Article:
Uranium Protesters Descend on Global Uranium Conference
ANTI-URANIUM protesters have rallied in Fremantle this morning throwing yellow sand as international delegates arrive for uranium talks.
More than 120 people converged on the doorstep of the Global Uranium Conference, throwing dyed yellow sand - representing yellow cake or uranium concentrate - and demanding BHP's proposed $17 million Yeelirrie mine be scrapped.
Ban Uranium Mining Permanently campaigner Kate Vallentine said the protesters want to make it clear that uranium is too dangerous, too dirty and too risky.
"The WA public has been left out in the cold while government and industry have taken it upon themselves to bulldoze over public opinion at the largest uranium conference in Australia," Ms Vallentine said.
"They are making decisions that put our health and environment in jeopardy with future generations footing the bill for the radioactive waste left behind."
Among the protesters was shadow environment minister Sally Talbot, Noongar elders, conservation groups, union members, families and the clown army.
Alongside those who are against uranium mining altogether, the Conservation Council of WA are demanding a 30-year-old Act governing uranium mining in WA be overhauled.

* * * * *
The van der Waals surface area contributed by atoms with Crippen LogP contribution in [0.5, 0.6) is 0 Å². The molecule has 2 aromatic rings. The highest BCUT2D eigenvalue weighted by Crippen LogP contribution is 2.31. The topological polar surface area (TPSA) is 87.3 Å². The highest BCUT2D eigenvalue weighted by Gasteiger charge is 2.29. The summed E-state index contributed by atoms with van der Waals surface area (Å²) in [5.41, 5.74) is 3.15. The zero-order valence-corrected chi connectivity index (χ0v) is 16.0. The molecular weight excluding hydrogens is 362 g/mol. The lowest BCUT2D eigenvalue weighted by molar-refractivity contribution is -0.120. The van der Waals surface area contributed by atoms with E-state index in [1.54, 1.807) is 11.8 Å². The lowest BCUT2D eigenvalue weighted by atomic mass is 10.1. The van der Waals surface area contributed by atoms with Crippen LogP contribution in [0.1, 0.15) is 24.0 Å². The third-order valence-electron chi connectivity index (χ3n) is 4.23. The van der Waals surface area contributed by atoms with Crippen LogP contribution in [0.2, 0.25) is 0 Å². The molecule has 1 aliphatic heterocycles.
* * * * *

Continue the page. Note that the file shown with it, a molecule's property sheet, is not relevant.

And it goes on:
The Yeelirrie agreement was ratified in 1978 and Dave Sweeney, from the Australia Conservation Council, says newer processes must be legally put in place to better safeguard WA.
"We have learnt a lot from the experience of uranium mining elsewhere. So before WA gets committed to a course of action that has very profound effects there needs to be the highest level of assessment, the highest level is a public inquiry," Mr Sweeney said.
Conservation Council spokeswoman Natalie Lowrey said visitors to today's conference from Peru took a special interest in the march, taking pictures and talking to protesters.
The Global Uranium Conference runs until 5pm Thursday.